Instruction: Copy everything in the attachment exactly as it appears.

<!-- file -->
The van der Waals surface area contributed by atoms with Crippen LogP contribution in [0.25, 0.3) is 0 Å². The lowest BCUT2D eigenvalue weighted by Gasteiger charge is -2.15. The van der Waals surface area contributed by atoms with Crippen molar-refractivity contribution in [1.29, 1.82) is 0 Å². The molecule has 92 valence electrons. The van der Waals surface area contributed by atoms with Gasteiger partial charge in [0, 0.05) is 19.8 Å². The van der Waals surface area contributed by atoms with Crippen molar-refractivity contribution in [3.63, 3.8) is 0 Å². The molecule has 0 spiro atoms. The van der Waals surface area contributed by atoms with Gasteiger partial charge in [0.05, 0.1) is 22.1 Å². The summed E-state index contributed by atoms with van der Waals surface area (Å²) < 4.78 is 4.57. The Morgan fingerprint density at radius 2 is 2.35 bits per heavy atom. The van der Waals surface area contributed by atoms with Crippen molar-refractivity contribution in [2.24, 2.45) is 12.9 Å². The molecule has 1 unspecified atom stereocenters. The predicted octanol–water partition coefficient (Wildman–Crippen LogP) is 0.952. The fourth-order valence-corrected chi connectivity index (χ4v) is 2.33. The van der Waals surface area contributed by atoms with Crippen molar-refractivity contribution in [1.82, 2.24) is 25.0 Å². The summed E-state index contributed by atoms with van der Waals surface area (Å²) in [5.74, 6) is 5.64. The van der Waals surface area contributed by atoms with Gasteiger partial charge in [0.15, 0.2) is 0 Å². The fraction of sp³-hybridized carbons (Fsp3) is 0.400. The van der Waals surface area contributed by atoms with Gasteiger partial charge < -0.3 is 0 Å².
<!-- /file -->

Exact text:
The van der Waals surface area contributed by atoms with Crippen LogP contribution in [0.25, 0.3) is 0 Å². The lowest BCUT2D eigenvalue weighted by Gasteiger charge is -2.15. The van der Waals surface area contributed by atoms with Crippen molar-refractivity contribution in [1.29, 1.82) is 0 Å². The molecule has 92 valence electrons. The van der Waals surface area contributed by atoms with Gasteiger partial charge in [0, 0.05) is 19.8 Å². The van der Waals surface area contributed by atoms with Crippen molar-refractivity contribution in [3.63, 3.8) is 0 Å². The molecule has 0 spiro atoms. The van der Waals surface area contributed by atoms with Gasteiger partial charge in [0.05, 0.1) is 22.1 Å². The summed E-state index contributed by atoms with van der Waals surface area (Å²) < 4.78 is 4.57. The Morgan fingerprint density at radius 2 is 2.35 bits per heavy atom. The van der Waals surface area contributed by atoms with Crippen molar-refractivity contribution in [2.24, 2.45) is 12.9 Å². The molecule has 1 unspecified atom stereocenters. The predicted octanol–water partition coefficient (Wildman–Crippen LogP) is 0.952. The fourth-order valence-corrected chi connectivity index (χ4v) is 2.33. The van der Waals surface area contributed by atoms with Crippen molar-refractivity contribution in [1.82, 2.24) is 25.0 Å². The summed E-state index contributed by atoms with van der Waals surface area (Å²) in [5.74, 6) is 5.64. The van der Waals surface area contributed by atoms with Gasteiger partial charge in [0.15, 0.2) is 0 Å². The fraction of sp³-hybridized carbons (Fsp3) is 0.400. The van der Waals surface area contributed by atoms with Gasteiger partial charge < -0.3 is 0 Å².